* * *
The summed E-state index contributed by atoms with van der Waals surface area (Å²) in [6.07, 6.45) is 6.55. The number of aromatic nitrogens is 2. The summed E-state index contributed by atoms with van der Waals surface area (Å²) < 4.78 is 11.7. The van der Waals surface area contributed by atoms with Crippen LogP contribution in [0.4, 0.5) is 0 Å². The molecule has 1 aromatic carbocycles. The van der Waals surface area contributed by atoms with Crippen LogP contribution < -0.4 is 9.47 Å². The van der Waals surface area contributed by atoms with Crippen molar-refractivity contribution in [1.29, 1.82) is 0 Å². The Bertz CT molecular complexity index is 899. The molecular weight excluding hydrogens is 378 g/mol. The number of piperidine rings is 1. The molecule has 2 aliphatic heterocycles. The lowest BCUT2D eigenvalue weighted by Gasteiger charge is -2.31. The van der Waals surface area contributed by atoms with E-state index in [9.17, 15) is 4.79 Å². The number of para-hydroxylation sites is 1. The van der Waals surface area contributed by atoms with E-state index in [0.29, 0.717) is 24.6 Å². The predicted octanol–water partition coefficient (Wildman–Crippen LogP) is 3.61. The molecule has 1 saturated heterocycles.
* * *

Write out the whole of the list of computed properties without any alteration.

The summed E-state index contributed by atoms with van der Waals surface area (Å²) in [6.07, 6.45) is 6.55. The number of aromatic nitrogens is 2. The summed E-state index contributed by atoms with van der Waals surface area (Å²) < 4.78 is 11.7. The van der Waals surface area contributed by atoms with Crippen LogP contribution in [0.4, 0.5) is 0 Å². The molecule has 1 aromatic carbocycles. The van der Waals surface area contributed by atoms with Crippen LogP contribution < -0.4 is 9.47 Å². The van der Waals surface area contributed by atoms with Crippen molar-refractivity contribution in [1.29, 1.82) is 0 Å². The Bertz CT molecular complexity index is 899. The molecular weight excluding hydrogens is 378 g/mol. The number of piperidine rings is 1. The molecule has 2 aliphatic heterocycles. The lowest BCUT2D eigenvalue weighted by Gasteiger charge is -2.31. The van der Waals surface area contributed by atoms with E-state index in [9.17, 15) is 4.79 Å². The number of para-hydroxylation sites is 1. The van der Waals surface area contributed by atoms with E-state index in [0.29, 0.717) is 24.6 Å². The predicted octanol–water partition coefficient (Wildman–Crippen LogP) is 3.61. The molecule has 1 saturated heterocycles.